And it shall be, as with the people, so with the priest; as with the servant, so with his master; as with the maid, so with her mistress; as with the buyer, so with the seller; as with the lender, so with the borrower; as with the taker of usury, so with the giver of usury to him…
French bank ratings downgraded by Moody’s
Credit rating agency Moody’s has downgraded two French banks after reviewing their exposure to Greek debt.
Credit Agricole was cut from Aa1 to Aa2 and Societe Generale from Aa2 to Aa3.
A third bank, BNP Paribas, was kept on review for a possible downgrade.
German Chancellor Angela Merkel and French President Nicolas Sarkozy are due to hold talks on Wednesday with Greek Prime Minister George Papandreou, in response to growing market fears of an imminent debt default by Greece.
Meanwhile, the European Commission president, Jose Manuel Barroso, said he would put forward a proposal for the 17 eurozone governments to jointly guarantee their debts, via so-called eurobonds.
Moody’s said it was also planning to extend its review of all three banks “to consider the implications of the persistent fragility in the bank financing markets, given the banks’ continued reliance on wholesale funding”.
This further review could result in an additional one-notch downgrade, the agency warned.
The markets for short-term cash lending between European banks have become increasingly stressed in recent days, while share prices in European banks have fallen sharply.
Credit Agricole and Societe Generale have seen their share prices fall by about two-thirds since February, while BNP has fallen by more than half.
By early Monday afternoon trading, shares in Societe Generale had dropped a further 4.4% and BNP 2.7%, while Credit Agricole had rallied 0.5%.
Both BNP Paribas and Societe Generale have issued statements in recent days to clarify the extent of their exposure to Greece and other troubled eurozone economies.
Moody’s backed the two banks, saying they both had enough capital to provide “an adequate cushion to support its Greek, Portuguese and Irish exposures”.
Nonetheless, it decided to downgrade Societe Generale, as it felt the bank no longer benefited from a higher level of French government support than its two rivals.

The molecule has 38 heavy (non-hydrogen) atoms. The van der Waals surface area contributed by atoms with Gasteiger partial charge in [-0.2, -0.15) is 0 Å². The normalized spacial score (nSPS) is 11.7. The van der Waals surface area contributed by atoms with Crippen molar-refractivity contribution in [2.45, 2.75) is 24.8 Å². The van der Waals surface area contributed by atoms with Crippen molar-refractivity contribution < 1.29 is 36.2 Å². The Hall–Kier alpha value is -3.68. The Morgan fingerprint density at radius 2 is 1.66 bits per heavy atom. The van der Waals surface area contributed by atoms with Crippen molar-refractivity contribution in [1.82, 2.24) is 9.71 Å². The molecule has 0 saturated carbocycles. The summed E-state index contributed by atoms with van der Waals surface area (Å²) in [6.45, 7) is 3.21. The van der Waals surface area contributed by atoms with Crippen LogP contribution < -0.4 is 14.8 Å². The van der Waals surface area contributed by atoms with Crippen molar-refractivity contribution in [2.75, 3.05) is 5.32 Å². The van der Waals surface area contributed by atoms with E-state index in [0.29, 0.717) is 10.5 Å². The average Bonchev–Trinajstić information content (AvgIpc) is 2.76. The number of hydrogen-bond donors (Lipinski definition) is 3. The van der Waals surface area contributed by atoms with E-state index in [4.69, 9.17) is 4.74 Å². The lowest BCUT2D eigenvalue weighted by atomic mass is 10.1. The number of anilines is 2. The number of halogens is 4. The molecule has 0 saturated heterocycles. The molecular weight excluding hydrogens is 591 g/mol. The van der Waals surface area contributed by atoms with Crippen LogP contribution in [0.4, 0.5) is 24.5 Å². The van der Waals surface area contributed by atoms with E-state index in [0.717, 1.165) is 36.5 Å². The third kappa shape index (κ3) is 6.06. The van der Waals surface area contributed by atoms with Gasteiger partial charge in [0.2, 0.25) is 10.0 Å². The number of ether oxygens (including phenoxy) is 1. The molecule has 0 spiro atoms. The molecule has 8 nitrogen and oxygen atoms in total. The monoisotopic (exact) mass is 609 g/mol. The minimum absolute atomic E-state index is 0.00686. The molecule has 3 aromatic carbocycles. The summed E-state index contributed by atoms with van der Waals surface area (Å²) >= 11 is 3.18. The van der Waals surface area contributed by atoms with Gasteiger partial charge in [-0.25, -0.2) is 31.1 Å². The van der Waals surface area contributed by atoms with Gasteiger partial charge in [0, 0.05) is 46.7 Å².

All three banks’ ratings have been on review since 15 June, and Moody’s decision had been widely anticipated by the markets.
French central bank head Christian Noyer welcomed the downgrade decision as “relatively good news”.
“French banks have an excellent rating, the same level as other major European banks – HSBC, Barclays, Deutsche Bank, Credit Suisse,” he said.
“It’s a very small downgrade, and Moody’s had a higher rating than the other agencies so it’s just put them on the same level or slightly better than the others.”
However, the downgrade is likely to put further pressure on the banks, as many investors limit how much they are willing to lend to them or invest in their shares based on their credit ratings.
Credit Agricole said that it had decided to extend a guarantee to its investment banking subsidiary in response to the rating review.
Meanwhile, BNP Paribas joined Societe Generale in announcing large asset sales in order to reduce its total exposures.
The bank said on Wednesday that it would sell 70bn euros of assets, or 10% of the bank’s entire balance sheet, with a focus on its dollar-denominated loans.
On Tuesday, BNP denied a report in the Wall Street Journal claiming the bank was no longer able to borrow in dollars.
SocGen has a total exposure to Greek government and commercial debts equal to 6.6bn euros, while Credit Agricole has 27bn euros, according to their disclosures to the European Banking Authority.
For BNP Paribas the total is 8.5bn euros.
He who increases his wealth by interest and usury gathers it for him who is gracious to the poor…